A neglected daughter of Adam Smith: Clara Elizabeth Collet (1860–1948)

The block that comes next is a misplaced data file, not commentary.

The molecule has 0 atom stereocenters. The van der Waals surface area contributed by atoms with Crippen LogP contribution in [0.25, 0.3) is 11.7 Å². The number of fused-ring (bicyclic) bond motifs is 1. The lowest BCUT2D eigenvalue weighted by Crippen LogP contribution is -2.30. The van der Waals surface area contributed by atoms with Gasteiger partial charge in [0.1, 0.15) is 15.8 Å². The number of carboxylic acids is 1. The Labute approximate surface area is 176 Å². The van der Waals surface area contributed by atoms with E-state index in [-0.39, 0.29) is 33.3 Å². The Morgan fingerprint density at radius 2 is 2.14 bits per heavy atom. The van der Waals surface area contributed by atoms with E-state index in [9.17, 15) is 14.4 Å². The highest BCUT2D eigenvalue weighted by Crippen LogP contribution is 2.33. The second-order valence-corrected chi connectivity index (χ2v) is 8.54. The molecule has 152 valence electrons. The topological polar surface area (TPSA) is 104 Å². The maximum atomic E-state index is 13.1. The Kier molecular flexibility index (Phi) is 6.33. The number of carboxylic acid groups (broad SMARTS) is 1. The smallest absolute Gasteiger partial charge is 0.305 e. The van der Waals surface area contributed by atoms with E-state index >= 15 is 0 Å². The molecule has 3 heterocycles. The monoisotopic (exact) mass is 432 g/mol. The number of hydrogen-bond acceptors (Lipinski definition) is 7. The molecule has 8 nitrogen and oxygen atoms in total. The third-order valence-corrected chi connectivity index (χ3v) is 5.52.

In a pioneering study of women political economists, Thomson (1973) used the term ‘daughters of Adam Smith’ to describe the six subjects of her book: Jane Marcet, Harriet Martineau, Millicent Fawcett, Rosa Luxemburg, Beatrice Webb (Potter) and Joan Robinson. In introducing her study, Thomson (1973: 3) noted that some of these writers, especially the first two, ‘are derided … ignored, or their existence barely acknowledged by the profession’. Nevertheless, these first three were pioneers in the writing of elementary textbooks, no more dogmatic in their stance than the products from their economist-brothers used in principles courses in late twentieth-century tertiary institutions. The fifth was a noted social researcher contributing to specific economic issues at various stages of her long career, while the other two were prominent economic theorists, one in the male-dominated circles of Marxist social democracy in Germany, the other in equally male-dominated Cambridge from the 1930s. All six of course have this in common, they share the characteristic of having contributed to the science which Adam Smith made famous at the end of the eighteenth century, and having done so in a manner recognised by both their contemporaries and later generations. In addition, they were all recognised in The New Palgrave Dictionary of Economics (Eatwell et al. 1987) in separate articles on their own, an honour they share with only twenty-three other women. One of these other women, Clara Collet, is the subject of this chapter.